I usually have about 2 lectures during the entire semester in my methods course. These are on the history of math education, and maybe one on the variouse types of lesson plans, etc. Most classes consist of an introductory activity consisting of a mini-lesson on school math, such as geo-boards with perimeters and areas or Pick's theorem, probability lab, problem-solving BINGO game, Mira activities, etc. Most involve explorations and hands-on with manipulatives, some- thing most of them never encountered in their own school experience. The next part consists of an evaluation of the lesson -- what are the advantages and disadvantages. I sit among the students and listen and ask questions. I never tell them, but I may disagree or question their opinions, but respect what they say as valid and valuable. The last part is usually a discussion of their readings, or a description of an upcoming assignment, or whatever.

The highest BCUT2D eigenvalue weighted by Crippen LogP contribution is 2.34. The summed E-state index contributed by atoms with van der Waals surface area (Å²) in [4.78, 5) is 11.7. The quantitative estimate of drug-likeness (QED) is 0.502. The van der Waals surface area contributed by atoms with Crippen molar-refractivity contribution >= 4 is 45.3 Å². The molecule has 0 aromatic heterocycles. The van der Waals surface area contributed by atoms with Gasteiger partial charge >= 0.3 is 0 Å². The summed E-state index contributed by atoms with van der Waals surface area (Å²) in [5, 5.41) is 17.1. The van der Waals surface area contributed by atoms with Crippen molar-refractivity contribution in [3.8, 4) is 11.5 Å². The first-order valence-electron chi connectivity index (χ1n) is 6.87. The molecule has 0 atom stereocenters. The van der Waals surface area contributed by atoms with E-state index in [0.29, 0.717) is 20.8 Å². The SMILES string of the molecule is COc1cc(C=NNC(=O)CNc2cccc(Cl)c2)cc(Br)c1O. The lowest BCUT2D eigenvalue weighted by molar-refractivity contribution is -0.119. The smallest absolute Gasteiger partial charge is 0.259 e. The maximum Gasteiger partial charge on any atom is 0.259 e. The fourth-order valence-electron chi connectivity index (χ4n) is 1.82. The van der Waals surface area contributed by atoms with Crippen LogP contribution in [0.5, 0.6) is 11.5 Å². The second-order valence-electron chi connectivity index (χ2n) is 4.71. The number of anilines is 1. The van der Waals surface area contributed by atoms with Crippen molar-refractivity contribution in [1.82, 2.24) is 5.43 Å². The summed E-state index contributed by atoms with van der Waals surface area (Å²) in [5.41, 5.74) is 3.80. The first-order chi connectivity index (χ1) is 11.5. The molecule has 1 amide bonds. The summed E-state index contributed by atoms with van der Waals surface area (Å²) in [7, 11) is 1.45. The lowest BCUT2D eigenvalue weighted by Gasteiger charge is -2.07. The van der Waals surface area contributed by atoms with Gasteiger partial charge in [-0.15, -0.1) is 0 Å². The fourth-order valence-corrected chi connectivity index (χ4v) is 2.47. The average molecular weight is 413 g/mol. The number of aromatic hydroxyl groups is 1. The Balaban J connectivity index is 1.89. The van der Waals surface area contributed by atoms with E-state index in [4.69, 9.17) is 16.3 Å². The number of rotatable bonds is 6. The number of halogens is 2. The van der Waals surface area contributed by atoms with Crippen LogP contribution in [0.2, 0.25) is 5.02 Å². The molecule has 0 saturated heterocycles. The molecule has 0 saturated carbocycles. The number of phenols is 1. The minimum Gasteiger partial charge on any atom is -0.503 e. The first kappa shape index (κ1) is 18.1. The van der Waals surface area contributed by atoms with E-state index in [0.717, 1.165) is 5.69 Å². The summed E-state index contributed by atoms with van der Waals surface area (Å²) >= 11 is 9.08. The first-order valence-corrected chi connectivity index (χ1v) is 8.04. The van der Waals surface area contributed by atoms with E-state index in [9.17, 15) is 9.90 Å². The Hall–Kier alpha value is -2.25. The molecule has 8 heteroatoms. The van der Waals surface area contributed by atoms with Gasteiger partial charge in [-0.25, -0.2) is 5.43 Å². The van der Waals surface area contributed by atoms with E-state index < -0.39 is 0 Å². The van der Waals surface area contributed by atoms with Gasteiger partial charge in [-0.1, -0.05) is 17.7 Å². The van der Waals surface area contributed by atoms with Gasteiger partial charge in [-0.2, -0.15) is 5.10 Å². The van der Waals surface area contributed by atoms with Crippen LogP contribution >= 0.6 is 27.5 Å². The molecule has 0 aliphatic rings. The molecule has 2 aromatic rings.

I sincerely believe that a methods class is the LAST place where the instructor should lecture. I also feel required to practice what I preach in most other courses I teach. The hardest, though, is in my mathematics courses. Eileen Schoaff Bflo State College